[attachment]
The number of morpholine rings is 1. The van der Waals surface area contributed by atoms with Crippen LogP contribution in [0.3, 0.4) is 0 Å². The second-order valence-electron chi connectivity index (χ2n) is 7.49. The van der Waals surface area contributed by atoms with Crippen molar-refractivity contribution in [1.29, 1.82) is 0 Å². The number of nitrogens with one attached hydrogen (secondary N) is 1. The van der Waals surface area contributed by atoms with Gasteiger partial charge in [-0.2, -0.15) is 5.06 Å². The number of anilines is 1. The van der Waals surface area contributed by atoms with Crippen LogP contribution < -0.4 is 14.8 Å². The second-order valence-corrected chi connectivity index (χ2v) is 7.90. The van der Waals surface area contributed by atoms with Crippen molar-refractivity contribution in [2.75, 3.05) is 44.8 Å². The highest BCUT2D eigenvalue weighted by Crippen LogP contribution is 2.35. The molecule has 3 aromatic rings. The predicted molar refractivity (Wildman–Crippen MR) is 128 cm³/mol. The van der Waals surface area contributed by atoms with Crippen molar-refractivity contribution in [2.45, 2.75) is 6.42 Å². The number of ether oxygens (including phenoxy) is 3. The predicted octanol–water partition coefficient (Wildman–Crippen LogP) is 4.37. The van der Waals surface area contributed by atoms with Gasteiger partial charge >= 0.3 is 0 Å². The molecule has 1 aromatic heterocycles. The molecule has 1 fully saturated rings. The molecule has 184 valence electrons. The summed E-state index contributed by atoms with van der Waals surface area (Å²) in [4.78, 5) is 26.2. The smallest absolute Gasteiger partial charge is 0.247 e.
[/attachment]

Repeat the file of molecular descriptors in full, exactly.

The number of morpholine rings is 1. The van der Waals surface area contributed by atoms with Crippen LogP contribution in [0.3, 0.4) is 0 Å². The second-order valence-electron chi connectivity index (χ2n) is 7.49. The van der Waals surface area contributed by atoms with Crippen molar-refractivity contribution in [1.29, 1.82) is 0 Å². The number of nitrogens with one attached hydrogen (secondary N) is 1. The van der Waals surface area contributed by atoms with Gasteiger partial charge in [-0.2, -0.15) is 5.06 Å². The number of anilines is 1. The van der Waals surface area contributed by atoms with Crippen LogP contribution < -0.4 is 14.8 Å². The second-order valence-corrected chi connectivity index (χ2v) is 7.90. The van der Waals surface area contributed by atoms with Crippen molar-refractivity contribution in [2.75, 3.05) is 44.8 Å². The highest BCUT2D eigenvalue weighted by Crippen LogP contribution is 2.35. The molecule has 3 aromatic rings. The predicted molar refractivity (Wildman–Crippen MR) is 128 cm³/mol. The van der Waals surface area contributed by atoms with Crippen molar-refractivity contribution in [2.45, 2.75) is 6.42 Å². The number of ether oxygens (including phenoxy) is 3. The predicted octanol–water partition coefficient (Wildman–Crippen LogP) is 4.37. The van der Waals surface area contributed by atoms with Gasteiger partial charge >= 0.3 is 0 Å². The molecule has 1 aromatic heterocycles. The molecule has 1 fully saturated rings. The molecule has 184 valence electrons. The summed E-state index contributed by atoms with van der Waals surface area (Å²) in [4.78, 5) is 26.2. The smallest absolute Gasteiger partial charge is 0.247 e.